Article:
Monthly Archives: September 2012

Where’s one of the best places food marketers can advertise?

For years, food marketers have struggled with this question, particularly for those brands and products that are not owned by Fortune 500 companies with deep pocket ad budgets. The answer can be found on something all food products have in common: packaging.

It has been estimated that 40%, and maybe even as high as 70%, of consumers make purchase decisions at the shelf level. They may use a shopping list, but the list is more often category specific, but not brand specific. There are many reasons for this shopping behavior, price point perhaps one of the most obvious. However, the packaging design that jumps off the shelf most often wins, among products within a category.

Packaging as advertising levels the playing field among food category competitors because so many consumers make spontaneous, at-the-shelf purchase decisions, irrespective of how much brand advertising they may have been exposed to. The first order of business for food marketers is investing in creative, effective packaging design, but what are the fundamentals of creative, effective packaging design?

Differentiation: The appeal of food and beverage packaging in the highly competitive retail environment is visual, and packaging design must visually convey product attributes in a way that differentiates one brand or product over its competitors.

Visibility: In the visually cluttered retail grocery environment, packaging must be designed for maximum visibility. Placing branding on all display panels, drawing consumer attention through the effective use of color and images, and other graphic tools that create visual contrast are all strategies used for effective packaging design.

Functionality: Consumers want packaging that is easy to handle, resealable for easy use/reuse, and convenient to store at home.  Packaging design must not only fit the requirements of the product, it must fit the functionality requirements and expectations of consumers.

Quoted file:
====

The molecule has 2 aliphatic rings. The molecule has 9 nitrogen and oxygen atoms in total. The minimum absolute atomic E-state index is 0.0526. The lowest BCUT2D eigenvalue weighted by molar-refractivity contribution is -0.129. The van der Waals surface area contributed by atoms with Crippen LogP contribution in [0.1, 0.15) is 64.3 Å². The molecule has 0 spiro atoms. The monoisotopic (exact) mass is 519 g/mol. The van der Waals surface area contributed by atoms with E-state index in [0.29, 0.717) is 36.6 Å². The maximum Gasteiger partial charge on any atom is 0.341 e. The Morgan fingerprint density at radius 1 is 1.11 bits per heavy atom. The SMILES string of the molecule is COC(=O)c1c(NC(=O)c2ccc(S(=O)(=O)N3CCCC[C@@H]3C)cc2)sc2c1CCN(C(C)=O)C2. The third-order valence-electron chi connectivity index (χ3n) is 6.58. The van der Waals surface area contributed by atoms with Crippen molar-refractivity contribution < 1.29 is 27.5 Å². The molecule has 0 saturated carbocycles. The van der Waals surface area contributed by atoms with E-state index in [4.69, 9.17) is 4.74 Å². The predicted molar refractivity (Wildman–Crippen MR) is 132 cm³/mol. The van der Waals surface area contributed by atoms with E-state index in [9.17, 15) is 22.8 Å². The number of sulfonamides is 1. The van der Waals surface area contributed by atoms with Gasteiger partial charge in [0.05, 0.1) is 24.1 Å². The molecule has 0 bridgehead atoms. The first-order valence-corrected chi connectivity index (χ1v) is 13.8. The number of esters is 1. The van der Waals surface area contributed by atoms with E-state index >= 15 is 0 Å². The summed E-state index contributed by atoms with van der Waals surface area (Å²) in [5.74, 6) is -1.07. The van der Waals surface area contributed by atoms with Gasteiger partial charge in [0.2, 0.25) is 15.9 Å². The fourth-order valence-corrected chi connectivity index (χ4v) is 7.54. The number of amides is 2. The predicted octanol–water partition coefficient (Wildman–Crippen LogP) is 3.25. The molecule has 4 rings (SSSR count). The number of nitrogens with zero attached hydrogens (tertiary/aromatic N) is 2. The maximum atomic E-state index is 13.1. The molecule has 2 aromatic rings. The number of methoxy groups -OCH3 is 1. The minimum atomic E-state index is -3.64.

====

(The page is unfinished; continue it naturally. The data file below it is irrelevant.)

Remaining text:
Shop-ability: Consumers compare brands in a matter of seconds in retail environments and effective packaging design enables consumers to quickly find product claims and attributes. Shop-ability in packaging design means that consumers are able to find key product claims where they expect them to be, and make the product comparisons that are inherent in consumer choice.

Messaging: Studies have shown that consumers typically spend five seconds looking at a package…barely enough time to register the branding, product serving suggestion photo, and the most important product attributes. Copy and messaging on effectively designed packaging is more akin to billboard advertising than other forms of advertising…a quick read with a single, clear message.

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The largest social media platform? Food marketers might be surprised by the answer.

Many food and beverage marketers have been struggling with how to effectively integrate social media into their marketing efforts. Where to focus: Facebook, YouTube, the new and very pinteresting Pinterest, and so many others to consider. Well, look no further than well established email. It is in fact the largest global digital social media platform.

According to Tynt.com, approximately 80% of all social interaction online is done via email.  A corresponding level of links and content are shared through the “social network” best understood and most used – email. What is particularly interesting is the fact that email is the primary source of content sharing of other forms of social media.

A recent report from Experian CheetahMail focused on marketers’ emails, indicates that emails which contain a reference to other social media are more likely to be opened and shared. Emails containing a subject line reference to Facebook, Pinterest, or Twitter saw significant growth, upwards of 70%, in response rates for the sending brands. Pinterest mentions in emails are generating unique click rates that are close to 25% higher than emails without the mention.

Food and beverage brands will benefit most from a structure of social media that is supported with well designed and timed email campaigns. Since social media is consumer driven, brands can’t rely on them alone to create the “buzz” everyone in marketing is seeking. Social media may be dominating the discussions, but the growth in email is impressive: second quarter 2012 total increase in volume of 10% and open rates increase of 1.5% over the same quarter in 2011.

Food and beverage brands can better control their messages with an integrated digital approach to brand awareness. Email is the engine that drives deeper engagement through customized content and calculated frequency. ExactTarget 2012 Channel Preference Survey found that 77% of consumers prefer to receive promotional messages from marketers via email versus 5% who prefer text messages and only 4% who prefer Facebook.

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